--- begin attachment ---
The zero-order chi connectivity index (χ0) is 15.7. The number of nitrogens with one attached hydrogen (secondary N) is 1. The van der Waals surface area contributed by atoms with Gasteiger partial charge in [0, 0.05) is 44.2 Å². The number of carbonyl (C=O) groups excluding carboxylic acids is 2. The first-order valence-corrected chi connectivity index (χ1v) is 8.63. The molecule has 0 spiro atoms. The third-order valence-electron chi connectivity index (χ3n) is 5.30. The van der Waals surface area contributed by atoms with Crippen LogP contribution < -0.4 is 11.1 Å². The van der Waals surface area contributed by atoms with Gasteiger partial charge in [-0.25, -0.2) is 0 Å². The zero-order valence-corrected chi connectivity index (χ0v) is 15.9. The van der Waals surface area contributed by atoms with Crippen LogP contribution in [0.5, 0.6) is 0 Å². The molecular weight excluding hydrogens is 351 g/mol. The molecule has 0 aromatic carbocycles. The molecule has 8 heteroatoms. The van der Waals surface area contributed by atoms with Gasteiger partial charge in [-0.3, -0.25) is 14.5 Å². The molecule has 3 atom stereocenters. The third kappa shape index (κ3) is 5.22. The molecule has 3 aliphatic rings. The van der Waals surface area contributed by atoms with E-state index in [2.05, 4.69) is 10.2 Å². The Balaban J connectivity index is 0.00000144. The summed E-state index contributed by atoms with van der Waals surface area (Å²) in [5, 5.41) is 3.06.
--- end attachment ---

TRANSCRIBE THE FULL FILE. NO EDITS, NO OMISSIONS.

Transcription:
The zero-order chi connectivity index (χ0) is 15.7. The number of nitrogens with one attached hydrogen (secondary N) is 1. The van der Waals surface area contributed by atoms with Gasteiger partial charge in [0, 0.05) is 44.2 Å². The number of carbonyl (C=O) groups excluding carboxylic acids is 2. The first-order valence-corrected chi connectivity index (χ1v) is 8.63. The molecule has 0 spiro atoms. The third-order valence-electron chi connectivity index (χ3n) is 5.30. The van der Waals surface area contributed by atoms with Crippen LogP contribution < -0.4 is 11.1 Å². The van der Waals surface area contributed by atoms with Gasteiger partial charge in [-0.25, -0.2) is 0 Å². The zero-order valence-corrected chi connectivity index (χ0v) is 15.9. The van der Waals surface area contributed by atoms with Crippen LogP contribution in [0.5, 0.6) is 0 Å². The molecular weight excluding hydrogens is 351 g/mol. The molecule has 0 aromatic carbocycles. The molecule has 8 heteroatoms. The van der Waals surface area contributed by atoms with Gasteiger partial charge in [-0.3, -0.25) is 14.5 Å². The molecule has 3 atom stereocenters. The third kappa shape index (κ3) is 5.22. The molecule has 3 aliphatic rings. The van der Waals surface area contributed by atoms with E-state index in [2.05, 4.69) is 10.2 Å². The Balaban J connectivity index is 0.00000144. The summed E-state index contributed by atoms with van der Waals surface area (Å²) in [5, 5.41) is 3.06.